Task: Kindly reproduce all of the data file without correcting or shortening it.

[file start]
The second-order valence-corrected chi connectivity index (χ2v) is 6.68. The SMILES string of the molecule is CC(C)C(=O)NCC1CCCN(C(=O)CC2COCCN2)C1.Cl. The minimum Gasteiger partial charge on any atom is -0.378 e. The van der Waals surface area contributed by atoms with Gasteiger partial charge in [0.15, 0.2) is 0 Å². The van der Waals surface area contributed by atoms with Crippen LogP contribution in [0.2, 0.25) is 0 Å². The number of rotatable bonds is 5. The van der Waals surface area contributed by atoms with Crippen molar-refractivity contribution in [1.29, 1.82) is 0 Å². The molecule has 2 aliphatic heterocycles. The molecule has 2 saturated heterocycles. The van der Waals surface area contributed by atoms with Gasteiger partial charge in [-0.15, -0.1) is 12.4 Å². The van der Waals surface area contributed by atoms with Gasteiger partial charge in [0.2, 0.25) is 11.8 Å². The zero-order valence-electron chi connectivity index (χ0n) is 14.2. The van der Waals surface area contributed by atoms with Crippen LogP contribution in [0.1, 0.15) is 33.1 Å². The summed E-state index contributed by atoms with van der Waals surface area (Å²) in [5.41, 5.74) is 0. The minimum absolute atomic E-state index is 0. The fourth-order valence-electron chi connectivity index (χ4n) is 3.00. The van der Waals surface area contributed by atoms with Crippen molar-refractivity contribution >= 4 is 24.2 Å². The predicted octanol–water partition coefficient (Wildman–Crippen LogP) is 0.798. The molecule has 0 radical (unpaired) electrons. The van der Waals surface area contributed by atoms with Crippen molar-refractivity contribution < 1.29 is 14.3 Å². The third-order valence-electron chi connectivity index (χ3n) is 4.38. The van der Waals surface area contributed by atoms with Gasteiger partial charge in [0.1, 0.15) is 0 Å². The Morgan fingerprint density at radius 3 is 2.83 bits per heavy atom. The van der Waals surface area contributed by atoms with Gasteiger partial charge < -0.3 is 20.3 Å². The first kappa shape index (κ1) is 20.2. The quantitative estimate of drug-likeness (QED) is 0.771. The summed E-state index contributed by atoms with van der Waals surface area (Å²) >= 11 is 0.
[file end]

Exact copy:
The second-order valence-corrected chi connectivity index (χ2v) is 6.68. The SMILES string of the molecule is CC(C)C(=O)NCC1CCCN(C(=O)CC2COCCN2)C1.Cl. The minimum Gasteiger partial charge on any atom is -0.378 e. The van der Waals surface area contributed by atoms with Gasteiger partial charge in [0.15, 0.2) is 0 Å². The van der Waals surface area contributed by atoms with Crippen LogP contribution in [0.2, 0.25) is 0 Å². The number of rotatable bonds is 5. The van der Waals surface area contributed by atoms with Crippen molar-refractivity contribution in [1.29, 1.82) is 0 Å². The molecule has 2 aliphatic heterocycles. The molecule has 2 saturated heterocycles. The van der Waals surface area contributed by atoms with Gasteiger partial charge in [-0.15, -0.1) is 12.4 Å². The van der Waals surface area contributed by atoms with Gasteiger partial charge in [0.2, 0.25) is 11.8 Å². The zero-order valence-electron chi connectivity index (χ0n) is 14.2. The van der Waals surface area contributed by atoms with Crippen LogP contribution in [0.1, 0.15) is 33.1 Å². The summed E-state index contributed by atoms with van der Waals surface area (Å²) in [5.41, 5.74) is 0. The minimum absolute atomic E-state index is 0. The fourth-order valence-electron chi connectivity index (χ4n) is 3.00. The van der Waals surface area contributed by atoms with Crippen molar-refractivity contribution >= 4 is 24.2 Å². The predicted octanol–water partition coefficient (Wildman–Crippen LogP) is 0.798. The molecule has 0 radical (unpaired) electrons. The van der Waals surface area contributed by atoms with Crippen molar-refractivity contribution < 1.29 is 14.3 Å². The third-order valence-electron chi connectivity index (χ3n) is 4.38. The van der Waals surface area contributed by atoms with Gasteiger partial charge in [0.1, 0.15) is 0 Å². The Morgan fingerprint density at radius 3 is 2.83 bits per heavy atom. The van der Waals surface area contributed by atoms with Gasteiger partial charge < -0.3 is 20.3 Å². The first kappa shape index (κ1) is 20.2. The quantitative estimate of drug-likeness (QED) is 0.771. The summed E-state index contributed by atoms with van der Waals surface area (Å²) >= 11 is 0.